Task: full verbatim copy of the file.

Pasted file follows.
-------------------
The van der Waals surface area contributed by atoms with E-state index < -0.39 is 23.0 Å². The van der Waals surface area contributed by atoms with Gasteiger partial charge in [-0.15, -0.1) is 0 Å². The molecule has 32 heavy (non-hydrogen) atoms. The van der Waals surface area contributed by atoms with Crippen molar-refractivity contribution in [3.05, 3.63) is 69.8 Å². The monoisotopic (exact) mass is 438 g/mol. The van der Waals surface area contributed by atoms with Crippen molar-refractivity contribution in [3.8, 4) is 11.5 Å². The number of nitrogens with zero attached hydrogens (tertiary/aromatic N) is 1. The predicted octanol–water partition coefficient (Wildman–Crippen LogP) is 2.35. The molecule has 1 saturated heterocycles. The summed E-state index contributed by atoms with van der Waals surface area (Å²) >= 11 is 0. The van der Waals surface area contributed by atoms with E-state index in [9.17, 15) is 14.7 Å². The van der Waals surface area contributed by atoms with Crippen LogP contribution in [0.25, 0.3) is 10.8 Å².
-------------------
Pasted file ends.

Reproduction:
The van der Waals surface area contributed by atoms with E-state index < -0.39 is 23.0 Å². The van der Waals surface area contributed by atoms with Gasteiger partial charge in [-0.15, -0.1) is 0 Å². The molecule has 32 heavy (non-hydrogen) atoms. The van der Waals surface area contributed by atoms with Crippen molar-refractivity contribution in [3.05, 3.63) is 69.8 Å². The monoisotopic (exact) mass is 438 g/mol. The van der Waals surface area contributed by atoms with Crippen molar-refractivity contribution in [3.8, 4) is 11.5 Å². The number of nitrogens with zero attached hydrogens (tertiary/aromatic N) is 1. The predicted octanol–water partition coefficient (Wildman–Crippen LogP) is 2.35. The molecule has 1 saturated heterocycles. The summed E-state index contributed by atoms with van der Waals surface area (Å²) >= 11 is 0. The van der Waals surface area contributed by atoms with E-state index in [9.17, 15) is 14.7 Å². The van der Waals surface area contributed by atoms with Crippen LogP contribution in [0.25, 0.3) is 10.8 Å².